There are around 24 varieties referred to in texts on platyceriums. However, there’s some confusion as to exactly how many types there really are. Some varieties have been merged over the years and considered part of the same species, just different cultivars.

It’s generally assumed that, for most gardeners’ purposes, there’s actually around eighteen varieties grown commonly. Here’s a short list of some of the most popular varieties you’re likely to find.

This fern is unusual in that each plant has two different types of leaves. The uppermost leaves or “shields” will catch fallen leaves, insects, and other debris to utilize for nutrients while shielding the roots from excess water.

The lower leaves produce spores from which most types of staghorn ferns propagate. Some varieties also make pups or offshoots, and over time can grow to encircle whatever surface they’re growing on.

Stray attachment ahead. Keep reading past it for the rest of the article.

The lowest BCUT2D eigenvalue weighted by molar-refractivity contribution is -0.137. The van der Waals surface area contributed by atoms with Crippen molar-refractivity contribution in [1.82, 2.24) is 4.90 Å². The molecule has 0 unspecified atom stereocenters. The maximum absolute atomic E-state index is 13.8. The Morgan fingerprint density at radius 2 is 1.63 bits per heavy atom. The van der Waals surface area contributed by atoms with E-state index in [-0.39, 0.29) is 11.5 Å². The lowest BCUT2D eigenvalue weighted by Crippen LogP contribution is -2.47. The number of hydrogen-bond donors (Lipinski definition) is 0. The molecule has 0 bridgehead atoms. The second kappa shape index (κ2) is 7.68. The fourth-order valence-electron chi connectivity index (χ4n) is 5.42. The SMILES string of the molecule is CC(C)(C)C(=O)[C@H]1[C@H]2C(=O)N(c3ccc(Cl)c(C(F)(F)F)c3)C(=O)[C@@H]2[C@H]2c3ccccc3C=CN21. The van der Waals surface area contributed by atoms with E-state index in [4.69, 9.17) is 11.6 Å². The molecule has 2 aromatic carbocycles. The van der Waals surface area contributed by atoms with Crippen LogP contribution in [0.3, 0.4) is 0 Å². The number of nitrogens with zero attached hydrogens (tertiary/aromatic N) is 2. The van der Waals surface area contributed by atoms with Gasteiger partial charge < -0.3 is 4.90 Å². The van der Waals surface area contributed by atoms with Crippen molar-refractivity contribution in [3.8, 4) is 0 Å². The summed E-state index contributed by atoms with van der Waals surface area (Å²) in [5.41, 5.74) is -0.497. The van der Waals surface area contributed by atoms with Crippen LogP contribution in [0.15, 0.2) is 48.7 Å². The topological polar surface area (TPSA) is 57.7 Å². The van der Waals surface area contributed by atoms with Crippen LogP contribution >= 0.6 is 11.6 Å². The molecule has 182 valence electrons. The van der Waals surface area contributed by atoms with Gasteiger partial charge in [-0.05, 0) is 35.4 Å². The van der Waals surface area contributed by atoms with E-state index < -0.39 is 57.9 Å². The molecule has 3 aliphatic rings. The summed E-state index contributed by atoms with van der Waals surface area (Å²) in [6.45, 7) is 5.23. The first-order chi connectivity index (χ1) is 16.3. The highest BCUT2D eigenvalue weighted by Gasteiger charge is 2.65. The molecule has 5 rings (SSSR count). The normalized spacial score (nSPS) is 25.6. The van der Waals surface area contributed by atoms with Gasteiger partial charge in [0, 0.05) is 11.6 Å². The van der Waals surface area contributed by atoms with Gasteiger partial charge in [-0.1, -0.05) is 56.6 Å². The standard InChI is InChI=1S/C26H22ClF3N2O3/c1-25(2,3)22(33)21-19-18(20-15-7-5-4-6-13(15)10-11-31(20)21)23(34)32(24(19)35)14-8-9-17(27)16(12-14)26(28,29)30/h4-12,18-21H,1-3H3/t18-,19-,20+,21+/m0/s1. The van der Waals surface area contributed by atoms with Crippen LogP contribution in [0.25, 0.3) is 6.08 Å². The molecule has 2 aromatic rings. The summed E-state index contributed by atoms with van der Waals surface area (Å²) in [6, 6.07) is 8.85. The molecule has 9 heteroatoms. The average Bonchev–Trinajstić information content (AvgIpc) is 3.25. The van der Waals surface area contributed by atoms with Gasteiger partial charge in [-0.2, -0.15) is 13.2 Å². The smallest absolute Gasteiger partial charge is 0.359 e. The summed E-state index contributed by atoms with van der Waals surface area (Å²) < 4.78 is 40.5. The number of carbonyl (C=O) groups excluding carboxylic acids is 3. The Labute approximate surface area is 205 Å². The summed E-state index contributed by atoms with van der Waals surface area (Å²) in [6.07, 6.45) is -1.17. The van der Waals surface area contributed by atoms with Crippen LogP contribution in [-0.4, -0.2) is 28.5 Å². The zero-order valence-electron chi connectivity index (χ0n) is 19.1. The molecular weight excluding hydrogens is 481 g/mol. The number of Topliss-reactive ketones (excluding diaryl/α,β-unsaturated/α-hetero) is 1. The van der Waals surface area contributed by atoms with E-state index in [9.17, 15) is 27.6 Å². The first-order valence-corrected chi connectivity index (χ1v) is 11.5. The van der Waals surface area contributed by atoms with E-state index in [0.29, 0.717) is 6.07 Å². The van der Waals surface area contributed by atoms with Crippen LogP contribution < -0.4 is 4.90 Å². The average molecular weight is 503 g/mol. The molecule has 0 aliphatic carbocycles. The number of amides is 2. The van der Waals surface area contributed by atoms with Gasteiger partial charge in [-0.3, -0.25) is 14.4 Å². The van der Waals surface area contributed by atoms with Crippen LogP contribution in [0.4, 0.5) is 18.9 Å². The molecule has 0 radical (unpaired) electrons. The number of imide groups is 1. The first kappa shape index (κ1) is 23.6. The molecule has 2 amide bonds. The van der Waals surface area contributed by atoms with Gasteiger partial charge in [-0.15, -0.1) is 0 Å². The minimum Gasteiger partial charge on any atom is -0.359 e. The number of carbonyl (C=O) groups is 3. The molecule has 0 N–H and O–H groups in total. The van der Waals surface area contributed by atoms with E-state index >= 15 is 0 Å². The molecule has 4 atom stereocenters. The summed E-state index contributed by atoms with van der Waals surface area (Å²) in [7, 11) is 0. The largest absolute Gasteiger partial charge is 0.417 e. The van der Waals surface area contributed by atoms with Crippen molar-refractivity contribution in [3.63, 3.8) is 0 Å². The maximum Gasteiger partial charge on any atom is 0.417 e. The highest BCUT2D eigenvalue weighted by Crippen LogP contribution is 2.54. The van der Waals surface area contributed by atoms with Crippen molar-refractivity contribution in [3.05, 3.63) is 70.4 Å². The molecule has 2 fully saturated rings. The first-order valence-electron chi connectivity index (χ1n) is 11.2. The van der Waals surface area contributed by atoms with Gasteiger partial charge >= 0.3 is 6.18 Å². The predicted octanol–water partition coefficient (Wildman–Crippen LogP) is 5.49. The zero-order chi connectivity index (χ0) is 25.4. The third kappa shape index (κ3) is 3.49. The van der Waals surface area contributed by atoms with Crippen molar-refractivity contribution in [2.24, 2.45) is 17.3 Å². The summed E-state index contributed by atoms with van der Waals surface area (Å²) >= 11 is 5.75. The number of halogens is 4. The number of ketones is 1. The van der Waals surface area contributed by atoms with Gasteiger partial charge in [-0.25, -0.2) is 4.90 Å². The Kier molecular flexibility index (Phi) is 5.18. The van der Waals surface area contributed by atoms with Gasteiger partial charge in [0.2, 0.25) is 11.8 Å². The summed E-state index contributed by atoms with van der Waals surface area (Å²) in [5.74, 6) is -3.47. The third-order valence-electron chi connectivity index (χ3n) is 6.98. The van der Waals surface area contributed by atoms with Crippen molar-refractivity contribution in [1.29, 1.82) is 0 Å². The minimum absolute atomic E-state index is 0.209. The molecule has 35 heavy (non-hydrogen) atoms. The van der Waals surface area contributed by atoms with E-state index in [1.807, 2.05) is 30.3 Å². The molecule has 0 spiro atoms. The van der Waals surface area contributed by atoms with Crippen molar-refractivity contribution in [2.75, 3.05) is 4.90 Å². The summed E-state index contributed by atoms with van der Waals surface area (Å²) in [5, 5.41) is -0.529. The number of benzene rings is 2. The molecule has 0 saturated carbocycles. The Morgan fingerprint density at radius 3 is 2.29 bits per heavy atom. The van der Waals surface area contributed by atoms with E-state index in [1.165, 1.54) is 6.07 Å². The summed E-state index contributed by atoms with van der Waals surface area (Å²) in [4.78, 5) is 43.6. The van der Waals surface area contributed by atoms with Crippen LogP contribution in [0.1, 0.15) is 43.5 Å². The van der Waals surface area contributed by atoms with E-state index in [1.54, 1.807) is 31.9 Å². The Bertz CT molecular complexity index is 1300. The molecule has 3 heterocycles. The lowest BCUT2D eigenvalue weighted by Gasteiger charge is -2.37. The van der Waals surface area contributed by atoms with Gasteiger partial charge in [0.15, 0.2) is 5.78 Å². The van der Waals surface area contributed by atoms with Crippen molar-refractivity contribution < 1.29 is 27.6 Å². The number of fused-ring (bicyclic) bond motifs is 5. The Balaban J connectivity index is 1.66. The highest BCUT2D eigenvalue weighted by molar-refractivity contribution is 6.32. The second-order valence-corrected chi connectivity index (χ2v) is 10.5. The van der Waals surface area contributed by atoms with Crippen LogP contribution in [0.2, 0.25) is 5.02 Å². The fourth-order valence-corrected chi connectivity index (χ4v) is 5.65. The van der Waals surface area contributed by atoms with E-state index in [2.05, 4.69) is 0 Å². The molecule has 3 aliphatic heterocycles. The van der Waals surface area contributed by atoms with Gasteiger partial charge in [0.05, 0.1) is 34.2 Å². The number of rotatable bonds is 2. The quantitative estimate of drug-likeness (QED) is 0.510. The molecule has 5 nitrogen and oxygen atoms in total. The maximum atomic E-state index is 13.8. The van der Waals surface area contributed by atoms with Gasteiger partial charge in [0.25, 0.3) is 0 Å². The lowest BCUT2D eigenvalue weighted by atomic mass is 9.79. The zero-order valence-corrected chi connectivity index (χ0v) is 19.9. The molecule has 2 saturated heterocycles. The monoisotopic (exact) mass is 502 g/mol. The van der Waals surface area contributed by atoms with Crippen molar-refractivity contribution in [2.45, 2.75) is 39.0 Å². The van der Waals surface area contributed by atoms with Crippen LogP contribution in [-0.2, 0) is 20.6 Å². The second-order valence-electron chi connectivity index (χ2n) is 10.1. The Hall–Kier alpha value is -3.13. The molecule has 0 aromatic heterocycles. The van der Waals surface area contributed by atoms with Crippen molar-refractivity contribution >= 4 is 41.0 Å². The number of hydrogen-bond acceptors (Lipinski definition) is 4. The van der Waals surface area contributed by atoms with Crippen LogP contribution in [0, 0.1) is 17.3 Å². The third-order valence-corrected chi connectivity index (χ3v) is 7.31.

Platycerium coronarium, ‘Staghorn Fern’, ‘Crown Staghorn’, ‘Elkhorn Fern’, ‘Disc Stag’s Horn Fern’

Platycerium coronarium. Source: Ahmad Fuad Morad

This variety produces two types of leaves. The first is an upright, broad shield leaf, and the second is a long, dangling forked fertile leaf. These longer leaves carry the spores from which the plant propagates.

Platycerium coronarium originates from southeastern Asia, and is an epiphyte, commonly known as an air plant.

Platycerium alcicorne

Platycerium alcicorne. Source: Ryan Somma

Two leaf types are also common for Platycerium alcicorne, one of which is a “shield”, and the other being a longer, slender frond with many finger-like tips. It’s believed that the shield leaf offers shelter to the root mass to prevent it from getting overly wet in rainforest conditions.